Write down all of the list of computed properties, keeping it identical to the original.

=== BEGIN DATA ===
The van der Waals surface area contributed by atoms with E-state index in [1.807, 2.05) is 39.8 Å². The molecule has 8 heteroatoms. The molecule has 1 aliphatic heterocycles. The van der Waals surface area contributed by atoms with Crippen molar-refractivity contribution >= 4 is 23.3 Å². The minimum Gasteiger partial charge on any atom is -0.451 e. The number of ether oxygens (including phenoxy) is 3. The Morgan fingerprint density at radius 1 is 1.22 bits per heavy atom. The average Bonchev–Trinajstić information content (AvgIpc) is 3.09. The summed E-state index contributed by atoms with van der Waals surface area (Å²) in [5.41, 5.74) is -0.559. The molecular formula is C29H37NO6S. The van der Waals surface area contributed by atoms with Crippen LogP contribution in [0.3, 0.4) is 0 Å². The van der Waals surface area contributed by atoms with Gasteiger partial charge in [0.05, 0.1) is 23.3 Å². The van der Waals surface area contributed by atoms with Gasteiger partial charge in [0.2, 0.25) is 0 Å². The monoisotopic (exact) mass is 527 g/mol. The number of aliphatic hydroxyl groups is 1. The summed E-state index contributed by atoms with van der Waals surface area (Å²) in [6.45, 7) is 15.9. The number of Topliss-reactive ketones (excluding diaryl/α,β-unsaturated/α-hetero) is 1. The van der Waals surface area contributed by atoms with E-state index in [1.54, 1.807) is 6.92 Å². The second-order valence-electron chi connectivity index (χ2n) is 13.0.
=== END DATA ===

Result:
The van der Waals surface area contributed by atoms with E-state index in [1.807, 2.05) is 39.8 Å². The molecule has 8 heteroatoms. The molecule has 1 aliphatic heterocycles. The van der Waals surface area contributed by atoms with Crippen molar-refractivity contribution >= 4 is 23.3 Å². The minimum Gasteiger partial charge on any atom is -0.451 e. The number of ether oxygens (including phenoxy) is 3. The Morgan fingerprint density at radius 1 is 1.22 bits per heavy atom. The average Bonchev–Trinajstić information content (AvgIpc) is 3.09. The summed E-state index contributed by atoms with van der Waals surface area (Å²) in [5.41, 5.74) is -0.559. The molecular formula is C29H37NO6S. The van der Waals surface area contributed by atoms with Crippen LogP contribution in [0.3, 0.4) is 0 Å². The van der Waals surface area contributed by atoms with Gasteiger partial charge in [0.05, 0.1) is 23.3 Å². The van der Waals surface area contributed by atoms with Gasteiger partial charge in [0.2, 0.25) is 0 Å². The monoisotopic (exact) mass is 527 g/mol. The number of aliphatic hydroxyl groups is 1. The summed E-state index contributed by atoms with van der Waals surface area (Å²) in [6.45, 7) is 15.9. The number of Topliss-reactive ketones (excluding diaryl/α,β-unsaturated/α-hetero) is 1. The van der Waals surface area contributed by atoms with E-state index in [1.54, 1.807) is 6.92 Å². The second-order valence-electron chi connectivity index (χ2n) is 13.0.